She awoke the next day with more than ten interview offers – recruiter jobs had seen her video and taken the bait. “TikTok changed my life,” Ms. Prigozhina, 22, tells the BBC, becoming the latest young person to benefit from a growing trend on the video-sharing platform known as “CareerTok.”
“CareerTok” is a TikTok subculture that features career-related videos brimming with job-hunting advice, CV tips, and TikTok job opportunities. TikTok has become a surprising lifeline for young job seekers amid isolation and soaring unemployment caused by the Covid-19 pandemic. The hashtag “CareerTok” alone has over 70 million views and is still growing.
However, the recent surge in job openings marked a sharp departure from the pandemic days when workers craved job security. Because of the national labor shortage, which some economists refer to as the “Great Resignation,” US retailers are having difficulty finding employees.
TikTok recognized the trend and launched TikTok Resumes in July 2021, a pilot program where users could create a video CV highlighting their experience and skills to send directly to participating recruiters. Even though the pilot only lasted a month, more than three dozen companies signed on as participants, including Target, a high-street retailer, Chipotle, a fast-food chain, and even World Wrestling Entertainment.
Job applicants used the hashtag #TikTokResumes and TikTokresumes.com (which is no longer operational at the time of this writing) to showcase their abilities, providing something akin to a personal essay with a looped in-audio.
Though a TikTok CV is not a formal job application, it allows employers to screen potential candidates and invite them to connect and interview. Chipotle was one of the first restaurant brands to embrace TikTok recruiting, owing to an “extremely competitive labor market.” According to Tressie Lieberman, the chain’s vice-president of digital marketing, the chain has been experimenting with using the platform to hire staff since 2019.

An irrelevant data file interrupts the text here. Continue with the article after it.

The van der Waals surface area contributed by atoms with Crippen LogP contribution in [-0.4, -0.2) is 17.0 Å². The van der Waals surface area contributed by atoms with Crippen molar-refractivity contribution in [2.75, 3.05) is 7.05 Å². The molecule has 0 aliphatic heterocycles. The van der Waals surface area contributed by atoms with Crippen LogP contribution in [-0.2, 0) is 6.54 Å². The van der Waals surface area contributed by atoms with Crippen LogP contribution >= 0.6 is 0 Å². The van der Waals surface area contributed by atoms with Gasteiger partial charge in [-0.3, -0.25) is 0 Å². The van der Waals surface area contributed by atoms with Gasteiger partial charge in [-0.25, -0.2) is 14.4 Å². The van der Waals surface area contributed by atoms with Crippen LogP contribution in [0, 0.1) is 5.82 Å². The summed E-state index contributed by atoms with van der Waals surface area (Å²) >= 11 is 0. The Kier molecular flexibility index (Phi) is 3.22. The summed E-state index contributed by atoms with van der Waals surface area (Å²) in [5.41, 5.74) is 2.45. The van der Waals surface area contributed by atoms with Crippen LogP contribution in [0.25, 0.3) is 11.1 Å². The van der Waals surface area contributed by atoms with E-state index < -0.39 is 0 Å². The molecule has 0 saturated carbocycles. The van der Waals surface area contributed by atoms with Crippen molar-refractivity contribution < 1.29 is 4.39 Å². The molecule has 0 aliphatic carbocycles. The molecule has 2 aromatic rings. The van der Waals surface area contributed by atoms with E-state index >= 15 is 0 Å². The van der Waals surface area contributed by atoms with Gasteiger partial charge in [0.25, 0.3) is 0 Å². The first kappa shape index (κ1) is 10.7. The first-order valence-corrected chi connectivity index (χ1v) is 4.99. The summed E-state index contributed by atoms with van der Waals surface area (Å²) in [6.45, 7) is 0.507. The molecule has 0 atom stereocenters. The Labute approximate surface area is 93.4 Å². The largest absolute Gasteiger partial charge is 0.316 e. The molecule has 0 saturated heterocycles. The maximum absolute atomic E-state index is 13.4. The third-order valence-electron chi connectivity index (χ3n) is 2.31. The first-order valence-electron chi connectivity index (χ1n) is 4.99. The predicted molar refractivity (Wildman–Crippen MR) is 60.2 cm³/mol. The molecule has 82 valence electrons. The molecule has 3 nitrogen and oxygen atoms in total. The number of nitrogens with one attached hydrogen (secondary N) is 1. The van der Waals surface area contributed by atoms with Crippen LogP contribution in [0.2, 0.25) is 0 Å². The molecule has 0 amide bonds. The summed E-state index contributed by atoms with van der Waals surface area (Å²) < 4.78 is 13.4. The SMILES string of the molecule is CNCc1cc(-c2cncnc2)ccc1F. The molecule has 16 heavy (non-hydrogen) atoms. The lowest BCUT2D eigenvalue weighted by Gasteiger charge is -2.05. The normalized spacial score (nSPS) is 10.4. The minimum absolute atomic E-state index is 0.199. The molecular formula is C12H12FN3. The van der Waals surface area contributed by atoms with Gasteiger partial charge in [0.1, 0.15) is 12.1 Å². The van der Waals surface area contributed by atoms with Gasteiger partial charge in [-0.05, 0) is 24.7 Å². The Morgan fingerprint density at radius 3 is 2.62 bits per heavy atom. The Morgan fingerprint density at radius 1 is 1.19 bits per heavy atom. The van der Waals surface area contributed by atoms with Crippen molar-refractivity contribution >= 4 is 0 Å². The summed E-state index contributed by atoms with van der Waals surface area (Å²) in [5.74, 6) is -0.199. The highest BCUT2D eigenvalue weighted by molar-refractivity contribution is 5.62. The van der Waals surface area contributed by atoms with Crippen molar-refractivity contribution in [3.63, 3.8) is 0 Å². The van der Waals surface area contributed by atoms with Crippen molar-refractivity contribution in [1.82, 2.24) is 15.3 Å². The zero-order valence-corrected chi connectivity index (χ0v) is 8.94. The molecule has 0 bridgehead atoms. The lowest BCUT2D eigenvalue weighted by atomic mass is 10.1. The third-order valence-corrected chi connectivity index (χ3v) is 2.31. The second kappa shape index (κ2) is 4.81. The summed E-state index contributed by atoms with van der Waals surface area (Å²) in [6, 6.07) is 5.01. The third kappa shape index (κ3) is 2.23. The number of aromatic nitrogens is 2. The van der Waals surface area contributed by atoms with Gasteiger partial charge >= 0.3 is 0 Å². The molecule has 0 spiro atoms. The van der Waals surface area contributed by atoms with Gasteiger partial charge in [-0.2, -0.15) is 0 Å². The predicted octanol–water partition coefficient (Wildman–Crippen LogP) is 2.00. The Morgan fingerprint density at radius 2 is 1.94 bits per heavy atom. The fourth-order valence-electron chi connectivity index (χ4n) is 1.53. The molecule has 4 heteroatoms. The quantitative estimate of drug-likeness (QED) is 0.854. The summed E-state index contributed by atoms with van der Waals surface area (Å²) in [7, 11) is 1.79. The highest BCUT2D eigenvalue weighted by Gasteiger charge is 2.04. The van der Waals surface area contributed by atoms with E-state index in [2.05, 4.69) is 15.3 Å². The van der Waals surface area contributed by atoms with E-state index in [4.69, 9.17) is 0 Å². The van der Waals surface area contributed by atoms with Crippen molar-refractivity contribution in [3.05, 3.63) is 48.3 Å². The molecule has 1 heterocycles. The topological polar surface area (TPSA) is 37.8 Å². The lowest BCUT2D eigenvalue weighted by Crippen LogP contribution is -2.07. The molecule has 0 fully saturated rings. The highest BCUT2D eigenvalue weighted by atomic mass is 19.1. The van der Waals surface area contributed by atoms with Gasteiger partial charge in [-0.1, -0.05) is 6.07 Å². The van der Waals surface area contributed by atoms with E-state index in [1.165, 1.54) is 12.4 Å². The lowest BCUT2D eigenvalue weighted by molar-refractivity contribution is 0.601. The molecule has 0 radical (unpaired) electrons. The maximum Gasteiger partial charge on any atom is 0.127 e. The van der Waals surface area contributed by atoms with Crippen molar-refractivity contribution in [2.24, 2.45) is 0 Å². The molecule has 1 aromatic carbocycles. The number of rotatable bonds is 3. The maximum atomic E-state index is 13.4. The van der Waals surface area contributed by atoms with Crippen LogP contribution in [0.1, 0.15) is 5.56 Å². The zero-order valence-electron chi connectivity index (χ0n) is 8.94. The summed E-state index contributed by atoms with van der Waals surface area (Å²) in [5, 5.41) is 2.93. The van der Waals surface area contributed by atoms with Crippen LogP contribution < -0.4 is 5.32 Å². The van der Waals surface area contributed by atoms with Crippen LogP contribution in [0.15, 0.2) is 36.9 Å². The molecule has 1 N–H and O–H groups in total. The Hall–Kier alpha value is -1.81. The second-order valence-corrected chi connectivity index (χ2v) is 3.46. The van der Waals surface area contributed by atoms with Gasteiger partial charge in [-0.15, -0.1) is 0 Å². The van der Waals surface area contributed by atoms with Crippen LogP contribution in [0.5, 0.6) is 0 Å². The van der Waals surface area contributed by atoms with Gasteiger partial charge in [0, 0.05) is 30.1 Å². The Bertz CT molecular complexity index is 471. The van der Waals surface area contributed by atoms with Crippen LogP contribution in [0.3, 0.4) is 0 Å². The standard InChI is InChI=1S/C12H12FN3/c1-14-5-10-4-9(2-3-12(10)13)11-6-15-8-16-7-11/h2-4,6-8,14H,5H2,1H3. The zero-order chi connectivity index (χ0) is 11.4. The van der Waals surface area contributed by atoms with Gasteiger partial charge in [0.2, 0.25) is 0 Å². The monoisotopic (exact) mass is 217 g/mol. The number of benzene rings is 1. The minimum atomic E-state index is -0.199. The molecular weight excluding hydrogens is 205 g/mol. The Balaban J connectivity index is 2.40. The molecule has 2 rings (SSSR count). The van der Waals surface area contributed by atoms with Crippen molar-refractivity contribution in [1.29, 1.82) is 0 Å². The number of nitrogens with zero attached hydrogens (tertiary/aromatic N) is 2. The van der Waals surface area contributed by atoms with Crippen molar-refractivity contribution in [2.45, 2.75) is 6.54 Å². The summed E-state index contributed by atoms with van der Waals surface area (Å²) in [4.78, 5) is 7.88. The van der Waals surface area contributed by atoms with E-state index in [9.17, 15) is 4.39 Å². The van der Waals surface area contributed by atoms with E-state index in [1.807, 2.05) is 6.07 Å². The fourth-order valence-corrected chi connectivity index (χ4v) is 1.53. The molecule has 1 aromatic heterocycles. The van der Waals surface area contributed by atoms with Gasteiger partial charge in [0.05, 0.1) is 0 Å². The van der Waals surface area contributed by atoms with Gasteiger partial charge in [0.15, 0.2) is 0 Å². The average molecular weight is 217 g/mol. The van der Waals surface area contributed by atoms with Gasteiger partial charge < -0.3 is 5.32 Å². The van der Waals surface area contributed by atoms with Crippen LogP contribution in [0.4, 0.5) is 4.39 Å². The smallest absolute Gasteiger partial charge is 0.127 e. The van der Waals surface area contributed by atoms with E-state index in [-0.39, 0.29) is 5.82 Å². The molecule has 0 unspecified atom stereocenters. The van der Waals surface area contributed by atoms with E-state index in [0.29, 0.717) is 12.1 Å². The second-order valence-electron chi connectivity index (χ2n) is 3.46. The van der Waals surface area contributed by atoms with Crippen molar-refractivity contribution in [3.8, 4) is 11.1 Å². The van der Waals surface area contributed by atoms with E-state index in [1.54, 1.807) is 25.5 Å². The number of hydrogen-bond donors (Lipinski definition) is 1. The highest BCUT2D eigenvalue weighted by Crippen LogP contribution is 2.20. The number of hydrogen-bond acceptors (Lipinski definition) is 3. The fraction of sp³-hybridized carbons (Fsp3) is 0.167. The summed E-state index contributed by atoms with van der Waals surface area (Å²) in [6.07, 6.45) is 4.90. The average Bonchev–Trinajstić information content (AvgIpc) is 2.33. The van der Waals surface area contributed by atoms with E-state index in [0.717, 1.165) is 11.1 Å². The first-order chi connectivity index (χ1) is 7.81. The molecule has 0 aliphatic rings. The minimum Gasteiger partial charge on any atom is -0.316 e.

While TikTok does not have up-to-date statistics on the number of hires, Elena Saavedra, the company’s global communications officer, told the BBC that the feature has been most successful in bringing users into sports and entertainment-related positions. Whalar, an influencer company that hired their associate director of creative and social strategy through TikTok, and the US National Hockey League, which hired an official photographer through the app, are two examples of successful TikTok recruitment.
According to LinkedIn, nearly 80% of hiring managers believe that video is more important than ever when it comes to interacting with or vetting job candidates. Some video recruitment experiments have yielded positive results for employers looking for new talent. For example, a virtual career fair held by the company in May on Discord, a gamer’s favorite chat and video call service, increased applications by 77 percent in a week.
Though law firms and investment banks are unlikely to use TikTok to hire, experts believe the platform can help with recruitment in fields such as social media, marketing, and customer-facing roles, where personality is essential for success.
Recruiters were also using the app to advertise over 50 manager and senior-level positions, according to Jonathan Javier and Jerry Lee, creators of the popular CareerTok account “Wonsulting.” Mr. Javier contended that using the app benefits older users because there is less competition in those age groups.
On the other hand, video resumes remove a level of anonymity, allowing employers to dismiss candidates based on how they look or act, potentially opening the door to discrimination. There’s also the issue of the TikTok algorithm. TikTok has been accused of moderating content based on race, which it denies.
According to Jackie Cuevas, a hiring manager with over 150k followers on CareerTok, video CVs will take some time to replace traditional resumes completely. However, TikTok, like LinkedIn, cover letters, and online portfolios, may become a more important consideration factor.
The rapidly changing job market will necessitate that both job seekers and employers stay abreast of industry trends, no matter how unconventional they may appear at first. The Great Resignation could pave the way for “TikTokfication” in the hiring process.
Source: BBC News